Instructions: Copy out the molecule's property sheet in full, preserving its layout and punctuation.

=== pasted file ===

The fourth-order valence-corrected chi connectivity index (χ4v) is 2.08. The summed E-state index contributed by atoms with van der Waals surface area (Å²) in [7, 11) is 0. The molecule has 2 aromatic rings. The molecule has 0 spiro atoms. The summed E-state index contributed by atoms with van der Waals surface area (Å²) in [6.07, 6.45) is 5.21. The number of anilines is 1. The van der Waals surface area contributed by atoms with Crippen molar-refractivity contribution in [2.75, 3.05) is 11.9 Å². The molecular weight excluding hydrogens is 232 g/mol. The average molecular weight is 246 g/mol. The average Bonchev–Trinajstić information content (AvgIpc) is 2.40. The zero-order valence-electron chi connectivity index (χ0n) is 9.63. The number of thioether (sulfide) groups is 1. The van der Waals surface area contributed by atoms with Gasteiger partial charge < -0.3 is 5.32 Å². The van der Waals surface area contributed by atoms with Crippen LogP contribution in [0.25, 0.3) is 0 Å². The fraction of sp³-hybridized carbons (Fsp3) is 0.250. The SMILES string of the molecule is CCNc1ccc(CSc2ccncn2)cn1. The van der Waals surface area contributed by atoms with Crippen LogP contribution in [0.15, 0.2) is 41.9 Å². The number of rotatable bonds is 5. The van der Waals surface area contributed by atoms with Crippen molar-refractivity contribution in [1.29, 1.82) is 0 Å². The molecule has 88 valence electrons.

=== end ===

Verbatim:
The fourth-order valence-corrected chi connectivity index (χ4v) is 2.08. The summed E-state index contributed by atoms with van der Waals surface area (Å²) in [7, 11) is 0. The molecule has 2 aromatic rings. The molecule has 0 spiro atoms. The summed E-state index contributed by atoms with van der Waals surface area (Å²) in [6.07, 6.45) is 5.21. The number of anilines is 1. The van der Waals surface area contributed by atoms with Crippen molar-refractivity contribution in [2.75, 3.05) is 11.9 Å². The molecular weight excluding hydrogens is 232 g/mol. The average molecular weight is 246 g/mol. The average Bonchev–Trinajstić information content (AvgIpc) is 2.40. The zero-order valence-electron chi connectivity index (χ0n) is 9.63. The number of thioether (sulfide) groups is 1. The van der Waals surface area contributed by atoms with Gasteiger partial charge < -0.3 is 5.32 Å². The van der Waals surface area contributed by atoms with Crippen LogP contribution in [0.25, 0.3) is 0 Å². The fraction of sp³-hybridized carbons (Fsp3) is 0.250. The SMILES string of the molecule is CCNc1ccc(CSc2ccncn2)cn1. The van der Waals surface area contributed by atoms with Crippen LogP contribution in [0.15, 0.2) is 41.9 Å². The number of rotatable bonds is 5. The van der Waals surface area contributed by atoms with Crippen molar-refractivity contribution in [1.29, 1.82) is 0 Å². The molecule has 88 valence electrons.